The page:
Pangolins are in crisis, with all eight species threatened with extinction. This means that an entire taxonomic Order, the Pholidota, faces going the way of the dodo. Fortunately, pangolins are starting to receive the attention and conservation action that they deserve and there is cause for optimism.
Pangolins are truly unique. There are no other species quite like them in the animal kingdom. They are the world’s only truly scaly mammals, being covered in hundreds of individual scales comprised of keratin – similar to our hair or fingernails. Despite their uniqueness, we do not know a lot about them. The few things we do know are that they are characteristically shy, solitary and primarily nocturnal, and endearingly, roll up into an impregnable ball when threatened. Of the eight extant species, four occur in sub-Saharan Africa and four inhabit parts of Asia, from Pakistan to China and the Philippines.
Despite little knowledge of the animals, pangolins have been consumed by man throughout history and overexploitation is the main threat to the species. The Bornean Giant Pangolin (Manis paleojavanica) went extinct about 40,000 years ago, likely as a result of overexploitation following the arrival of humans, and pangolin populations in many parts of the world are facing the same threat today. For instance, estimates from China suggest populations there have been reduced by 94% since the 1960s. Pangolin meat has been and is still eaten as a local source of protein across Africa and Asia and is also consumed as a luxury good in parts of Asia. Pangolin scales have been used for endless applications, in particular as an ingredient in traditional Asian medicine to purportedly treat a variety of ailments, which continues today. Pangolin skins were also traded in the hundreds of thousands between the 1970s and 1990s, primarily to the U.S and Mexico, for the manufacture and retail of leather goods including belts, boots and handbags.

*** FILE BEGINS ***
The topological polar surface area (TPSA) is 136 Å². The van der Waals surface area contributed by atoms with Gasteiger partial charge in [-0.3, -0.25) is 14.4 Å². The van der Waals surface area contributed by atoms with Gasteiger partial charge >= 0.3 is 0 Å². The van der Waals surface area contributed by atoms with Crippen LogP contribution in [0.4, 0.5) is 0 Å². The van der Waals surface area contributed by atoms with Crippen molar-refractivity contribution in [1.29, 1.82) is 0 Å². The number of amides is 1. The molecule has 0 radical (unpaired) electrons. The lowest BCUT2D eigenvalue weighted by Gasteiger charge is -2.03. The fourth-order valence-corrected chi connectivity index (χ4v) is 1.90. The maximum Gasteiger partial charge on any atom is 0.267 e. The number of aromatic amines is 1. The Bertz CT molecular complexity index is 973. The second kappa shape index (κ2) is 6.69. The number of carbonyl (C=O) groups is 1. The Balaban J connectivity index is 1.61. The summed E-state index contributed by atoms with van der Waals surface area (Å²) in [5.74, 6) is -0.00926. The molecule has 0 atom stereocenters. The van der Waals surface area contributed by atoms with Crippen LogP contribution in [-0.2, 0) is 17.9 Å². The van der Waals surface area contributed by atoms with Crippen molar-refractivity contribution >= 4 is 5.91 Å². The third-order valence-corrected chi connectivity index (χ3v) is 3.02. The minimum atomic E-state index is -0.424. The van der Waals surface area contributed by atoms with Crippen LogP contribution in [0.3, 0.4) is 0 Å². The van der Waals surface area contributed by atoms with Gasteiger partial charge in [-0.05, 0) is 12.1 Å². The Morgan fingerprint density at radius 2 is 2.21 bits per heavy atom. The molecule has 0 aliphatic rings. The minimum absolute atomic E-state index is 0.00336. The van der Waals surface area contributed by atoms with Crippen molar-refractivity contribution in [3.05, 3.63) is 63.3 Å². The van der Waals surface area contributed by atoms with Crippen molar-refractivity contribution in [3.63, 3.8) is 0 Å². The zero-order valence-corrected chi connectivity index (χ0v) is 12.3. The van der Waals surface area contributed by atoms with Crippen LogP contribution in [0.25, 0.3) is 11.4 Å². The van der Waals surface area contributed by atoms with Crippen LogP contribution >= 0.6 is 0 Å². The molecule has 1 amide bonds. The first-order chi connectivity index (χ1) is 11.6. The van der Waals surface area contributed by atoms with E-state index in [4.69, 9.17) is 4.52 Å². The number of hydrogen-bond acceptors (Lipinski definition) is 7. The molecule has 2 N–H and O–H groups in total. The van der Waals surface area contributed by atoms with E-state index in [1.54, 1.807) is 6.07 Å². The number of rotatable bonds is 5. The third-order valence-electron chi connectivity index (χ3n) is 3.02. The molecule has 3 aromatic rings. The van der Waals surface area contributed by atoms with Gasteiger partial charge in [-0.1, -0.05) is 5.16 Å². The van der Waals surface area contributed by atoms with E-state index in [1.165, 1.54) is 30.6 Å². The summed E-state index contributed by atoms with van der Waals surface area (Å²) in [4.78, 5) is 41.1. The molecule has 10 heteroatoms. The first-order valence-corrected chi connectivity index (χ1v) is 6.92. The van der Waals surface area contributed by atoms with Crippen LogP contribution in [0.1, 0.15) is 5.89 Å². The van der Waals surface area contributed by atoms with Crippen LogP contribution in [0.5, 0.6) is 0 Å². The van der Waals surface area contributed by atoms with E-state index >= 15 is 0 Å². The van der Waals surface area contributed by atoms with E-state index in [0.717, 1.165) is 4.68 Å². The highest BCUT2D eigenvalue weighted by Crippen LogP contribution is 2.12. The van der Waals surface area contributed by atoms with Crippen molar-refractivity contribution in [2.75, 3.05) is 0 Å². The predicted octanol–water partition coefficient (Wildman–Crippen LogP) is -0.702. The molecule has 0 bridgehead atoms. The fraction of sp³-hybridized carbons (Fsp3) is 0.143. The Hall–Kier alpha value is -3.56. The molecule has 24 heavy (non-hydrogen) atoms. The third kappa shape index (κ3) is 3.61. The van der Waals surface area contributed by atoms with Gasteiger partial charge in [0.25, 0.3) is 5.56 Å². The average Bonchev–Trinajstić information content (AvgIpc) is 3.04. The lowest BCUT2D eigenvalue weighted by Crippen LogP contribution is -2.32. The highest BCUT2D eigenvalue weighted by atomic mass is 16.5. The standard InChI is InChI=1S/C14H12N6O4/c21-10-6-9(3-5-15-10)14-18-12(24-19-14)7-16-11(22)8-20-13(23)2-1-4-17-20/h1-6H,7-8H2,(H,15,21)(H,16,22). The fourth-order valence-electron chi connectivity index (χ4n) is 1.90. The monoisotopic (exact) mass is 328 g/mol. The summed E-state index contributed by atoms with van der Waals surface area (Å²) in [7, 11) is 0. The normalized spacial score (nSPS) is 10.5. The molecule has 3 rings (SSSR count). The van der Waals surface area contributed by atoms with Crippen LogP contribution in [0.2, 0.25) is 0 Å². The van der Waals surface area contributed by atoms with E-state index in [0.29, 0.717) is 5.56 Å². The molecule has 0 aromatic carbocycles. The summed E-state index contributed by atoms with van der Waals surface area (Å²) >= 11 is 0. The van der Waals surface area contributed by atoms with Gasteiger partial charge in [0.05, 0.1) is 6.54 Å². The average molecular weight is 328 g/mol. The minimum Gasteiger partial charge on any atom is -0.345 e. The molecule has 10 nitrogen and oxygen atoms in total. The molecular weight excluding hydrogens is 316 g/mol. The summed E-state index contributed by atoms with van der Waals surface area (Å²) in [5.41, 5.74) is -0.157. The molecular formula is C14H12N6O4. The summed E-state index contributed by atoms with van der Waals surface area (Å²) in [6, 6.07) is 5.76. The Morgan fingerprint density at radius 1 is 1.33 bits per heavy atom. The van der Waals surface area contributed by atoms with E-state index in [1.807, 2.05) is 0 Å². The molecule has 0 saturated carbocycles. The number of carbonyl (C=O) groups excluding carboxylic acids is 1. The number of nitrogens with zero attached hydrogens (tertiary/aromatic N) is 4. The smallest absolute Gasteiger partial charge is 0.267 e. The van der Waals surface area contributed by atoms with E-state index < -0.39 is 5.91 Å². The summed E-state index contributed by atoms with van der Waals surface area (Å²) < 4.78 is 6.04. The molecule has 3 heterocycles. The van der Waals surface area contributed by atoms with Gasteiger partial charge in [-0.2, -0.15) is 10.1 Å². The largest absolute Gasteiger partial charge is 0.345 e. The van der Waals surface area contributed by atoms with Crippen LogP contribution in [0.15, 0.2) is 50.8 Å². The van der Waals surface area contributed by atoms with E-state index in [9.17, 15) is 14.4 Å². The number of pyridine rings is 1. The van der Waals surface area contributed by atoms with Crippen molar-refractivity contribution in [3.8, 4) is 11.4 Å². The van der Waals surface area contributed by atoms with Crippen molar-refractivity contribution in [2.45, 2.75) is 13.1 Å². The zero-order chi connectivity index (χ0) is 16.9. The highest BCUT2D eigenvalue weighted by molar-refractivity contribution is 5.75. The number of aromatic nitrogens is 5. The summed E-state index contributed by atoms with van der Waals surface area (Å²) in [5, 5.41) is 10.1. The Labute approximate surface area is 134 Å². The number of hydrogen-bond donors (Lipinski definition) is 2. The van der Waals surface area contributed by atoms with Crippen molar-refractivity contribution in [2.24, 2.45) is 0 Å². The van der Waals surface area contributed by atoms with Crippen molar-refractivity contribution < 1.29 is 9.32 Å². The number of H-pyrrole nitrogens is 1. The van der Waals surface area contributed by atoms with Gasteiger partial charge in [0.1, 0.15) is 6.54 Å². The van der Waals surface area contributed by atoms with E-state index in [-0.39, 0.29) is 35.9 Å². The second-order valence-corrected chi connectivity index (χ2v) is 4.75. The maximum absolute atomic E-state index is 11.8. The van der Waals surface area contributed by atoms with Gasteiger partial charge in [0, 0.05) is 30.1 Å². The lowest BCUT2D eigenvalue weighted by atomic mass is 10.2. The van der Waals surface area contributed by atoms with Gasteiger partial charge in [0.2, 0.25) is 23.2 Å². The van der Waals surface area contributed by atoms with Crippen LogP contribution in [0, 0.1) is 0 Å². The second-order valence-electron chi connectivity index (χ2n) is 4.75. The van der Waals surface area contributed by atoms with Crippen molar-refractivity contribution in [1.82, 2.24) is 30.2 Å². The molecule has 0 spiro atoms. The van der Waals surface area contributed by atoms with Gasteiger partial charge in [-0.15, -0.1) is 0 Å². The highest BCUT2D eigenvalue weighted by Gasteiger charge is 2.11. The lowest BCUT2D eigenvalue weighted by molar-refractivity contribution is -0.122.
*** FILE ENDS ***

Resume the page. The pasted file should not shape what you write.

This exploitation has occurred despite measures designed to protect pangolins. For example, the Sunda pangolin (Manis javanica) received protection under Indonesian legislation as early as 1931. Similarly, Asian pangolins were listed in CITES (Convention on International Trade in Endangered Species of Wild Fauna and Flora) Appendix II in 1975, meaning international commercial trade in the species was permitted only where it was not detrimental to wild populations. However, large volumes of trade in skins and scales took place in subsequent decades and while it may have been declared legal, evidence suggests that it was biologically unsustainable. This trade was dwarfed by a simultaneous illegal trade, especially in scales, to countries including China and the Republic of Korea. Consequently, in the year 2000 CITES took additional measures, introducing zero export quotas for Asian pangolins traded commercially, in effect, a proxy trade ban.
However, the situation has gotten worse. Since the year 2000, it is estimated that more than 1 million pangolins have been poached from the wild and trafficked globally. Much of this illegal trade has been destined for China and Vietnam and largely involved the meat and scales of the Sunda Pangolin, which is native to Southeast Asia. Yet in the last decade an even more worrying trend has emerged, the development of intercontinental trafficking of African pangolin scales to Asian markets.
Having first come to light in 2008, international smuggling of African pangolins now takes place on an industrial scale. In 2016 CITES listed all eight species of pangolin in Appendix I, granting pangolins the strictest form of protection and banning all international commercial trade. Despite this, in 2017 there were numerous major shipments of African pangolin scales seized in China, Hong Kong and Malaysia, involving an estimated 100,000 African pangolins. The largest of these shipments weighed 12 tonnes and was the biggest single seizure of pangolin scales ever recorded.